Turkey will back Qatar in its diplomatic row with its Gulf neighbours, as President Erdogan urges Saudi Arabia to show restraint.
Turkey’s President Recep Tayyip Erdogan has said he does not believe Qatar does not support terror organisations, after allegations by Saudi Arabia and the UAE that Doha hosts or funds “terrorist groups”.
Saudi Arabia, the UAE, Egypt, Bahrain and other states broke off relations on Monday over Qatar’s links with the Muslim Brotherhood and relations with Iran, Riyadh’s regional arch-rival.
On Friday, the Saudis and their allies placed several Qataris and Doha-based organisations on a “terror list” including several prominant Muslim Brotherhood figures.
They released a joint statement listing as many as 18 individuals, including members of Qatar’s royal family and a former minister as involved in “terrorist” activities.
Erdogan has vowed to continue to back its close ties with Qatar despite its close ties with Gulf states.
“They declare foundations established to provide different services as terror organisations. Something like this should not happen. I know those foundations. Until today I have not witnessed Qatar give support to terror,” Erdogan said in Istanbul.
In addition to cutting ties, Saudi Arabia has also sealed off Qatar’s only land border, a crucial lifeline for food imports.
Turkey has offered to break the blockade and started to export food to Qatar.
Erdogan called for the embargo on Doha to end and for Saudi Arabia as “custodian of the two Holy Sites” (Mecca and Medina to show solidarity with a fellow Muslim country.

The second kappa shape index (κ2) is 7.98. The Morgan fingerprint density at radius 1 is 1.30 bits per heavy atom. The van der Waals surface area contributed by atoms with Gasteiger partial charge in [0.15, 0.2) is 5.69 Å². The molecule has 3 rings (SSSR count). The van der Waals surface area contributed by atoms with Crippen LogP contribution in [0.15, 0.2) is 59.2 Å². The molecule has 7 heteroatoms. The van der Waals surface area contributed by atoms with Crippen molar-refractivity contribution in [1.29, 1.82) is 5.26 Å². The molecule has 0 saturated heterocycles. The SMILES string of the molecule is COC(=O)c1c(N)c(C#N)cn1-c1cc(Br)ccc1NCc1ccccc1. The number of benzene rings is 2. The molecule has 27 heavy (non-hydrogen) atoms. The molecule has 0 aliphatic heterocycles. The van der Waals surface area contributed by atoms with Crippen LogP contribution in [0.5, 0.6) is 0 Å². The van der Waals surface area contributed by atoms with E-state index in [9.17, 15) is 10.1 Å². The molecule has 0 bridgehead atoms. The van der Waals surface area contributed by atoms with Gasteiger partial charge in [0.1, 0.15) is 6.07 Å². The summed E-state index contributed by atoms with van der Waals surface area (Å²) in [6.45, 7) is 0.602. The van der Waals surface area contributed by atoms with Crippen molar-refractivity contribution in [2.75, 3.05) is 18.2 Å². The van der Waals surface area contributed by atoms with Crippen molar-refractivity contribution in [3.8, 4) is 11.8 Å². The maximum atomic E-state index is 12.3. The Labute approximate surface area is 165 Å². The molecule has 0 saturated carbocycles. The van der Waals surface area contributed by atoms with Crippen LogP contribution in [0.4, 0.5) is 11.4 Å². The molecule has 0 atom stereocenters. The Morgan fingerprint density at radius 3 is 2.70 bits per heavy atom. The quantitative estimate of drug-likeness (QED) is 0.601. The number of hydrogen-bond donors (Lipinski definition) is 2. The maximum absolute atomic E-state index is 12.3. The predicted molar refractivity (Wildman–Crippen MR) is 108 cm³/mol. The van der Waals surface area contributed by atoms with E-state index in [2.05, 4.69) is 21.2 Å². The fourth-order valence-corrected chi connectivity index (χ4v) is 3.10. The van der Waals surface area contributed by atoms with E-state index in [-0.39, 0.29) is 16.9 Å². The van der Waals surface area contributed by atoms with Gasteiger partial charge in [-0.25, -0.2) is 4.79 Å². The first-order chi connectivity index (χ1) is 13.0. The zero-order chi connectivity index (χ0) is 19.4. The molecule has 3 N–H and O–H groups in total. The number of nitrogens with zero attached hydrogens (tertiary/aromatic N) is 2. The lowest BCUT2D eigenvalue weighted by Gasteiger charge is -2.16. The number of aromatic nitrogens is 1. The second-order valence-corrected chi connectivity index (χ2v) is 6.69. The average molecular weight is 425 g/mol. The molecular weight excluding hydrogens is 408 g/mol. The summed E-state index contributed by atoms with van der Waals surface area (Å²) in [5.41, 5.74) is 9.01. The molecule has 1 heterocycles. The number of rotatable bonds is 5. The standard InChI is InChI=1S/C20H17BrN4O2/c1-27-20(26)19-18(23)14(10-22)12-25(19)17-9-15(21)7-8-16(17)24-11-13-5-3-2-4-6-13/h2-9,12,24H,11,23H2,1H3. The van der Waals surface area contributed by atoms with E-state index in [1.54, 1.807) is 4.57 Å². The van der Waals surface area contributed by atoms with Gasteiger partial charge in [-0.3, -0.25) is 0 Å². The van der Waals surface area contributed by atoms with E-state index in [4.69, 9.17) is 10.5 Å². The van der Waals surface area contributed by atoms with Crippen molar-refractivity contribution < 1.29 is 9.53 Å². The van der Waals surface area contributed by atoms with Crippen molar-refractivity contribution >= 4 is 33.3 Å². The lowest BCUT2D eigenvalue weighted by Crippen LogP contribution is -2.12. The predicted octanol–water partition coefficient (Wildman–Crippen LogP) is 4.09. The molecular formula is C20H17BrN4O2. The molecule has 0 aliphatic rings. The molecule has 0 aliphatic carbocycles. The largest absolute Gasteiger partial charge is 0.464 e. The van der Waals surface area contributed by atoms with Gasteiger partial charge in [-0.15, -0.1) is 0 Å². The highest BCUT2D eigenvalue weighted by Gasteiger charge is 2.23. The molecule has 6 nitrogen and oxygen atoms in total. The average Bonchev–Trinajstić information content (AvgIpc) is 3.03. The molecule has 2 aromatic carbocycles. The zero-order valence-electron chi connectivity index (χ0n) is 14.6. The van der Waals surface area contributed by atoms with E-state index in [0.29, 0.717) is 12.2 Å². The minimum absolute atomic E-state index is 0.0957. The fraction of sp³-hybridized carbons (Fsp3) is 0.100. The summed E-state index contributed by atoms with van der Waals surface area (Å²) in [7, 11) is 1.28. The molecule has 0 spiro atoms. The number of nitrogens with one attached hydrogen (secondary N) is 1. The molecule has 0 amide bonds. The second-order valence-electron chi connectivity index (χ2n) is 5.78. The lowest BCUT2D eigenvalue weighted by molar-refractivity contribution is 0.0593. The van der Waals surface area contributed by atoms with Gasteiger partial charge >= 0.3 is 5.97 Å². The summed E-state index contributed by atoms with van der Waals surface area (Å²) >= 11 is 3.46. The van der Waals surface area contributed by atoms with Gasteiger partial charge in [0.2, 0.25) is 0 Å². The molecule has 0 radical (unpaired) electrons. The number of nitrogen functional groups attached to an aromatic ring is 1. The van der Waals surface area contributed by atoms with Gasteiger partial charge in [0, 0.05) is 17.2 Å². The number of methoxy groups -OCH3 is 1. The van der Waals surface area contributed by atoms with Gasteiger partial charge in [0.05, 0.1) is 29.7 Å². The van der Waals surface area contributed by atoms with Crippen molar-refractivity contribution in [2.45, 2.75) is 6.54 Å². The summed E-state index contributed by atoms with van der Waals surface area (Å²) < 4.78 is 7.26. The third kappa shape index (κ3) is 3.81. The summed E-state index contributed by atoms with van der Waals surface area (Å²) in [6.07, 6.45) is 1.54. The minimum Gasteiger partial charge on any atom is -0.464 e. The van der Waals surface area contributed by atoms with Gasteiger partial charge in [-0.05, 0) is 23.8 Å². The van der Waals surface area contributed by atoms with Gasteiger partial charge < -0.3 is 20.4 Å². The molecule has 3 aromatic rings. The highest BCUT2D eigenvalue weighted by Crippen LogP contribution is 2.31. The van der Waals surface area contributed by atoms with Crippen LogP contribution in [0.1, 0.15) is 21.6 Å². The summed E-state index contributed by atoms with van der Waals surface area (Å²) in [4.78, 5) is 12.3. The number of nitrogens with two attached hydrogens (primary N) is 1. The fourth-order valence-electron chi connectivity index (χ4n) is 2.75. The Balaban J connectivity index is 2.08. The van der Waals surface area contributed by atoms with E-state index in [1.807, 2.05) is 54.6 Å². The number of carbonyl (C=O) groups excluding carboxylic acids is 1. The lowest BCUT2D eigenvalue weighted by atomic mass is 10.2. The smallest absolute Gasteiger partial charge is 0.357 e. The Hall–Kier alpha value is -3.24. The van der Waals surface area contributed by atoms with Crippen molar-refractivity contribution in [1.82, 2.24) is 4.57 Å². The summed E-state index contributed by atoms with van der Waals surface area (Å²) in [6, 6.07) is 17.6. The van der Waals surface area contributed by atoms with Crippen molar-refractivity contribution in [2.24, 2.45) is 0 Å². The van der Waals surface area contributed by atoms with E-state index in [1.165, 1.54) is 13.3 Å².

“I have a request to the Saudi administration: you are the biggest in the Gulf, the strongest… not with hostilities, you should be the leader of fraternity there, you should bring everyone together,” Erdogan said.
He also ratified a bill approved by Turkish lawmakers on Wednesday to deploy troops to a Turkish base in Qatar in a move seen as Ankara’s show of support for Doha.
“Why does the American base not discomfort you? There are other countries’ bases too, why doesn’t it discomfort you?” he said, referring to the al-Udeid airbase, which is home to some 10,000 US troops.
It is a crucial hub for US military operations in the Middle East, especially the battle against the Islamic State group.
“Sorry, but we will continue to give all kinds of support to Qatar,” he said.
Arab countries closed air, sea and land links with Qatar, barred the emirate’s planes from their airspace and ordered Qatari citizens out within 14 days.
The crisis escalated further on Friday after Saudi Arabia, the UAE, Egypt and Bahrain released a list of 59 Qatari and Doha-based people and entities linked to “terrorism”.